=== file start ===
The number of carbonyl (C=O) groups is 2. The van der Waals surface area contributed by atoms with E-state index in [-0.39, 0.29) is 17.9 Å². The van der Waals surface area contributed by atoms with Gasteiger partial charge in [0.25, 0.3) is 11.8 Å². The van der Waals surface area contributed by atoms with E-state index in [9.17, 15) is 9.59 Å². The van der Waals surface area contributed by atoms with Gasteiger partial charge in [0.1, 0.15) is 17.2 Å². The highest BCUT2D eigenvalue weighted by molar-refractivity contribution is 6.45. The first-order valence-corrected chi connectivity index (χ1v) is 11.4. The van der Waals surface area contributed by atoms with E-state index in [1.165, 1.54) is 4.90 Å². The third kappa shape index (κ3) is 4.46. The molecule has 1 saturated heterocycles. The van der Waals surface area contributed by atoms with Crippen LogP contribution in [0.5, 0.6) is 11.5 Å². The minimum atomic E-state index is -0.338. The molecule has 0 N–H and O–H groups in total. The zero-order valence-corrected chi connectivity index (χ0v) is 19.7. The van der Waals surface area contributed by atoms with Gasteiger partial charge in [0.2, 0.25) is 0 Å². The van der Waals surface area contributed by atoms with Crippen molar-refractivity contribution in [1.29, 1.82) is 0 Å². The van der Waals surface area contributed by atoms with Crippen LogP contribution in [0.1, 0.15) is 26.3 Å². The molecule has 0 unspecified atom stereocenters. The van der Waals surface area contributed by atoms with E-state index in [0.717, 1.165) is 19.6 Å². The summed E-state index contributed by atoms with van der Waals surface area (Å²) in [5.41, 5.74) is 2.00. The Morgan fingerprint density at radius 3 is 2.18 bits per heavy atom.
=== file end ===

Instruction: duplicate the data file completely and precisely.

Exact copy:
The number of carbonyl (C=O) groups is 2. The van der Waals surface area contributed by atoms with E-state index in [-0.39, 0.29) is 17.9 Å². The van der Waals surface area contributed by atoms with Gasteiger partial charge in [0.25, 0.3) is 11.8 Å². The van der Waals surface area contributed by atoms with E-state index in [9.17, 15) is 9.59 Å². The van der Waals surface area contributed by atoms with Gasteiger partial charge in [0.1, 0.15) is 17.2 Å². The highest BCUT2D eigenvalue weighted by molar-refractivity contribution is 6.45. The first-order valence-corrected chi connectivity index (χ1v) is 11.4. The van der Waals surface area contributed by atoms with E-state index in [1.165, 1.54) is 4.90 Å². The third kappa shape index (κ3) is 4.46. The molecule has 1 saturated heterocycles. The van der Waals surface area contributed by atoms with Crippen LogP contribution in [0.5, 0.6) is 11.5 Å². The minimum atomic E-state index is -0.338. The molecule has 0 N–H and O–H groups in total. The zero-order valence-corrected chi connectivity index (χ0v) is 19.7. The van der Waals surface area contributed by atoms with Gasteiger partial charge in [0.2, 0.25) is 0 Å². The van der Waals surface area contributed by atoms with Crippen molar-refractivity contribution in [1.29, 1.82) is 0 Å². The van der Waals surface area contributed by atoms with Crippen LogP contribution in [0.1, 0.15) is 26.3 Å². The molecule has 0 unspecified atom stereocenters. The van der Waals surface area contributed by atoms with E-state index in [0.717, 1.165) is 19.6 Å². The summed E-state index contributed by atoms with van der Waals surface area (Å²) in [5.41, 5.74) is 2.00. The Morgan fingerprint density at radius 3 is 2.18 bits per heavy atom.